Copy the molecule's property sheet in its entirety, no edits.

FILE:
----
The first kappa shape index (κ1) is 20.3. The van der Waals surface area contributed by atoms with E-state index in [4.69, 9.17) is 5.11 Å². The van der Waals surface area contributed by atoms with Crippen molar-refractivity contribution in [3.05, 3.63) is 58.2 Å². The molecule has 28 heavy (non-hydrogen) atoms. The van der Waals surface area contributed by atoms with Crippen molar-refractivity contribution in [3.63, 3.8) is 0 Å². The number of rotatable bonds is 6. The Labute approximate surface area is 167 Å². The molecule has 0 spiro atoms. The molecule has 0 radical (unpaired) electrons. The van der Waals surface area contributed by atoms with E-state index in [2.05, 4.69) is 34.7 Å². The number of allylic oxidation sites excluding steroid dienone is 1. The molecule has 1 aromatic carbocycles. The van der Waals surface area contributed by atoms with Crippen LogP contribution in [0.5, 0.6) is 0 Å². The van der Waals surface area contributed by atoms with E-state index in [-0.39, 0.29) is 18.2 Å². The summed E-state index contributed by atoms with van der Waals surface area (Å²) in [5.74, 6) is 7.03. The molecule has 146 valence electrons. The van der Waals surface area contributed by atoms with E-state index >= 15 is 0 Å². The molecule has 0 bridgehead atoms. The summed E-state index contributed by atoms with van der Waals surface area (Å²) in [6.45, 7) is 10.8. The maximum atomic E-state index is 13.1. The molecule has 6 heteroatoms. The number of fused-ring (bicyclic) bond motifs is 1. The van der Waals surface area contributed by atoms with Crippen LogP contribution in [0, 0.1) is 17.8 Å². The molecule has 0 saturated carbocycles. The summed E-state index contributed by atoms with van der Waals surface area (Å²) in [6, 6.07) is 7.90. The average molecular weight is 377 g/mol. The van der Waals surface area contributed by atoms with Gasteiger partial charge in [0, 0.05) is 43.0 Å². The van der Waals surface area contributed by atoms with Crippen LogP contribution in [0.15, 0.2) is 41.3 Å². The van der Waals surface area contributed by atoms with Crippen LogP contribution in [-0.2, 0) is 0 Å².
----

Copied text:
The first kappa shape index (κ1) is 20.3. The van der Waals surface area contributed by atoms with E-state index in [4.69, 9.17) is 5.11 Å². The van der Waals surface area contributed by atoms with Crippen molar-refractivity contribution in [3.05, 3.63) is 58.2 Å². The molecule has 28 heavy (non-hydrogen) atoms. The van der Waals surface area contributed by atoms with Crippen molar-refractivity contribution in [3.63, 3.8) is 0 Å². The number of rotatable bonds is 6. The Labute approximate surface area is 167 Å². The molecule has 0 spiro atoms. The molecule has 0 radical (unpaired) electrons. The van der Waals surface area contributed by atoms with E-state index in [2.05, 4.69) is 34.7 Å². The number of allylic oxidation sites excluding steroid dienone is 1. The molecule has 1 aromatic carbocycles. The van der Waals surface area contributed by atoms with Crippen LogP contribution in [0.5, 0.6) is 0 Å². The van der Waals surface area contributed by atoms with E-state index in [-0.39, 0.29) is 18.2 Å². The summed E-state index contributed by atoms with van der Waals surface area (Å²) in [5.74, 6) is 7.03. The molecule has 146 valence electrons. The van der Waals surface area contributed by atoms with E-state index >= 15 is 0 Å². The molecule has 0 bridgehead atoms. The summed E-state index contributed by atoms with van der Waals surface area (Å²) in [6.45, 7) is 10.8. The maximum atomic E-state index is 13.1. The molecule has 6 heteroatoms. The number of fused-ring (bicyclic) bond motifs is 1. The van der Waals surface area contributed by atoms with Crippen LogP contribution in [0, 0.1) is 17.8 Å². The molecule has 0 saturated carbocycles. The summed E-state index contributed by atoms with van der Waals surface area (Å²) in [6, 6.07) is 7.90. The average molecular weight is 377 g/mol. The van der Waals surface area contributed by atoms with Gasteiger partial charge in [0, 0.05) is 43.0 Å². The van der Waals surface area contributed by atoms with Crippen LogP contribution in [0.15, 0.2) is 41.3 Å². The van der Waals surface area contributed by atoms with Crippen LogP contribution in [-0.2, 0) is 0 Å².